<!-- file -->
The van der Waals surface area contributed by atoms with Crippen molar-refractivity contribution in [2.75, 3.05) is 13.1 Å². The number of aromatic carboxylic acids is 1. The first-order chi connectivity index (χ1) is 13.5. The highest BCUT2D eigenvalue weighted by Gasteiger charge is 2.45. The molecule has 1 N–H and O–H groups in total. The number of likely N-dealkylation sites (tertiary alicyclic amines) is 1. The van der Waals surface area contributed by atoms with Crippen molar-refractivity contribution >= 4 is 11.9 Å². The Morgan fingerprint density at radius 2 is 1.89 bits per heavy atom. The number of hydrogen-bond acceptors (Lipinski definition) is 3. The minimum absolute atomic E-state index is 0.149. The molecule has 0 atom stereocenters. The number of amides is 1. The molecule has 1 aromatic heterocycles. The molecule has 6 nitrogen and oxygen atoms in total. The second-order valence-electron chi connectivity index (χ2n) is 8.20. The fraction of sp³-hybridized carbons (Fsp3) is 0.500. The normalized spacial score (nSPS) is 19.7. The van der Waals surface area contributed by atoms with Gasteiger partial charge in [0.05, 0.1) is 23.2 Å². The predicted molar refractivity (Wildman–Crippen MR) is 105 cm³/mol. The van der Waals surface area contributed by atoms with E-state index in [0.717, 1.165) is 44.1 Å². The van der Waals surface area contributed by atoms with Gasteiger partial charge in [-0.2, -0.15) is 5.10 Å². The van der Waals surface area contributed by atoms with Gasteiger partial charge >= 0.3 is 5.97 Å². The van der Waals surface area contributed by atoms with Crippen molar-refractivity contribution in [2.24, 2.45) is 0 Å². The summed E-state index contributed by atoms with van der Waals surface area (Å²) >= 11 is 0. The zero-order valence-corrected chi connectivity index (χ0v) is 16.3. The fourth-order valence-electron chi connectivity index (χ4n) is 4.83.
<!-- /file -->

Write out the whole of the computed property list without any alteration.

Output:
The van der Waals surface area contributed by atoms with Crippen molar-refractivity contribution in [2.75, 3.05) is 13.1 Å². The number of aromatic carboxylic acids is 1. The first-order chi connectivity index (χ1) is 13.5. The highest BCUT2D eigenvalue weighted by Gasteiger charge is 2.45. The molecule has 1 N–H and O–H groups in total. The number of likely N-dealkylation sites (tertiary alicyclic amines) is 1. The van der Waals surface area contributed by atoms with Crippen molar-refractivity contribution >= 4 is 11.9 Å². The Morgan fingerprint density at radius 2 is 1.89 bits per heavy atom. The number of hydrogen-bond acceptors (Lipinski definition) is 3. The minimum absolute atomic E-state index is 0.149. The molecule has 0 atom stereocenters. The number of amides is 1. The molecule has 1 aromatic heterocycles. The molecule has 6 nitrogen and oxygen atoms in total. The second-order valence-electron chi connectivity index (χ2n) is 8.20. The fraction of sp³-hybridized carbons (Fsp3) is 0.500. The normalized spacial score (nSPS) is 19.7. The van der Waals surface area contributed by atoms with Gasteiger partial charge in [0.05, 0.1) is 23.2 Å². The predicted molar refractivity (Wildman–Crippen MR) is 105 cm³/mol. The van der Waals surface area contributed by atoms with E-state index in [0.717, 1.165) is 44.1 Å². The van der Waals surface area contributed by atoms with Gasteiger partial charge in [-0.2, -0.15) is 5.10 Å². The van der Waals surface area contributed by atoms with Gasteiger partial charge >= 0.3 is 5.97 Å². The van der Waals surface area contributed by atoms with Crippen molar-refractivity contribution in [2.24, 2.45) is 0 Å². The summed E-state index contributed by atoms with van der Waals surface area (Å²) >= 11 is 0. The zero-order valence-corrected chi connectivity index (χ0v) is 16.3. The fourth-order valence-electron chi connectivity index (χ4n) is 4.83.